Order in the AUD: Appellate Court visits BHS

Connecticut’s Appellate Court Judges. Seated, L to R: Judge Robert E. Beach, Judge F. Herbert Gruendel, Chief Judge Alexandra D. DiPentima, Judge Douglas S. Lavine, Judge Richard A. Robinson. Standing, L to R: Judge Carmen E. Espinosa, Judge Bethany J. Alvord, Judge Stuart D. Bear and Judge Michael R. Sheldon.

By Samantha Bailey-Loomis

Students at Branford High School recently got a taste of the Connecticut Appellate court. Three judges: F. Herbert Gruendel (former BHS principal), Robert E. Beach, and Richard A. Robinson heard two cases- one which was a civil case and the other, a criminal case.

The cases were held in the school auditorium last week.

The first case, Robin Mulcahy v. Gary E. Hartell, was the civil case about a woman who has had breast cancer, and was in a significant amount of pain from her chemotherapy treatment. To alleviate her pain, she turned to a chiropractor, Dr. Hartell, for acupuncture. She later contracted an infection on her head in between her eyebrows.

Ms.Mulcahy’s lawyer explained how she had cellulitis between her eyes, being caused by improper sterilization before/after the acupuncture procedure. In response to the plaintiff’s appeal, the judges responded with a hypothetical question about a woman who had been in a car accident and then went to play in a soccer game- did the woman break her leg in the car accident, or during her soccer game?

Both lawyers, on their toes, took this hypothetical into consideration, and frantically conducted rebuttals as the case continued. The defense lawyer for Dr.Hartell claimed that Ms.Mulcahy was at fault for her own infection. “The chance that the bacteria was introduced through Dr.Hartell’s procedure is so slight, it’s unreasonable” said the defense lawyer. The court concluded, for now, that, without sufficient proof, the court “cannot just simply assume that someone” on either side of the case, “was negligent.”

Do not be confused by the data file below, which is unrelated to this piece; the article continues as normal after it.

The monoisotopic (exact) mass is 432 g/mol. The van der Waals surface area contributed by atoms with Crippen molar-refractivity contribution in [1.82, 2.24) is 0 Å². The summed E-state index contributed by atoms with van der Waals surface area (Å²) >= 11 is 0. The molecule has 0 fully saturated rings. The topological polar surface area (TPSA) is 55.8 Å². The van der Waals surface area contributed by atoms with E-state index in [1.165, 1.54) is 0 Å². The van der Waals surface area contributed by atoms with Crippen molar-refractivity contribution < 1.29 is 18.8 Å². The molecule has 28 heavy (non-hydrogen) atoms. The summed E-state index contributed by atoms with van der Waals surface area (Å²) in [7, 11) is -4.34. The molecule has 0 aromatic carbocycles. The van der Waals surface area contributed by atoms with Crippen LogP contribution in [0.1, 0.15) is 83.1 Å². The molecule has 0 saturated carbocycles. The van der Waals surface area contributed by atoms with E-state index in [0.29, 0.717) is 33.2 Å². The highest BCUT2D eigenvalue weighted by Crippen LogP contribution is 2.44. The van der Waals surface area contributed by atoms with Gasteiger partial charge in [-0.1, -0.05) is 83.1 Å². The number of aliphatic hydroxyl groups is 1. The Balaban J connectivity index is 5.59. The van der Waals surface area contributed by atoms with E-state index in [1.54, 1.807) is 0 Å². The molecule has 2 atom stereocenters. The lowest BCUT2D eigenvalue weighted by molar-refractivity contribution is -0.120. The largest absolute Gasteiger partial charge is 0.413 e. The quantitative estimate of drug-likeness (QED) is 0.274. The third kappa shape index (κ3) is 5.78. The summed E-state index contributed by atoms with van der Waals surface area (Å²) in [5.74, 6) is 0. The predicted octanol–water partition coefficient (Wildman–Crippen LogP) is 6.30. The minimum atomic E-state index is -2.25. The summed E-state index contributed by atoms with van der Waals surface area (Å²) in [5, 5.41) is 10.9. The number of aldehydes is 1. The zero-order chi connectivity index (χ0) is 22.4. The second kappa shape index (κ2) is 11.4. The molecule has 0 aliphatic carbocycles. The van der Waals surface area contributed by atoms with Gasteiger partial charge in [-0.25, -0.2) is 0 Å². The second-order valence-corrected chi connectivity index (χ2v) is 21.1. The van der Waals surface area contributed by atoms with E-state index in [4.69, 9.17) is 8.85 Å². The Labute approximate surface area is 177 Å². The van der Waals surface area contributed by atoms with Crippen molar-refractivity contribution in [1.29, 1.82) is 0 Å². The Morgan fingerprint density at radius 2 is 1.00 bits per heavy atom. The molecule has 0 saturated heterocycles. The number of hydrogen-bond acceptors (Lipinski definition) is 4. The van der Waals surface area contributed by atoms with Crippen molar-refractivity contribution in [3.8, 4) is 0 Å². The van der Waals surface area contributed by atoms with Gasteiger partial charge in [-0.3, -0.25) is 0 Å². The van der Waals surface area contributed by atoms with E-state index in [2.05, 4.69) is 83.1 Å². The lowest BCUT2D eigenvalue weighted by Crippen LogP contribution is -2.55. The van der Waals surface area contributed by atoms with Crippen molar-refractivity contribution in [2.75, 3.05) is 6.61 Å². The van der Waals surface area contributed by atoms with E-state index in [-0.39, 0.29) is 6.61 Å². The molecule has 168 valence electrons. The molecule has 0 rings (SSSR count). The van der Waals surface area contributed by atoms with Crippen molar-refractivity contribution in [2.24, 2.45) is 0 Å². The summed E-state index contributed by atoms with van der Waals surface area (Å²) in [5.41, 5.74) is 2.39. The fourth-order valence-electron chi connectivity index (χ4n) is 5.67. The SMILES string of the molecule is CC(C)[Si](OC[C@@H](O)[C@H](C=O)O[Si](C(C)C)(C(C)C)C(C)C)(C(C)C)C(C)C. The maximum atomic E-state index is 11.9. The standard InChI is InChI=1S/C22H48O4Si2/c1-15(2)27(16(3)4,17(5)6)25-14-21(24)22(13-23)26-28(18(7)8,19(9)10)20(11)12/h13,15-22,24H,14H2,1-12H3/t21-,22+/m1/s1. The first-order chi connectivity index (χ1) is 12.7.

The second case, State v. Christopher Doyle, was a criminal case where Doyle was suspected to be under the influence while he struck and critically injured a pedestrian on his lawn. Doyle, the defendant, in his early twenties, has had multiple DUI offenses before this one instance, where police suspected that Doyle was driving under the influence. Doyle’s defense lawyer gave his case that “Mr. Doyle felt as if he was illegally seized by the police” at the scene of the incident.

The plaintiff, representing the state of Connecticut, explained how Doyle gave consent multiple times. “Although this case isn’t about consent”, she said “doesn’t consent imply that the defendant was willing to stick around on the scene?” When asked to sign a consent form, Doyle, being twenty four and college educated, asked no questions concerning the consent form he continued to sign.

The defendant, out of words, stuttering, and apparently nervous pleaded that the judges agree that Doyle was being retained by the police. The judges responded they could not comply with the opinion of the defendant. Running out of time, the defendant sat down, and the court session was soon dismissed.

A well behaved, intrigued, student audience stood up uniformly as the judges exited the premises. The lawyers answered a series of questions from the students.

After a year’s worth of work by staff, administration, and advisors, the Appellate Court left Branford High School leaving a great portion of its student body curious, interested, and even informed.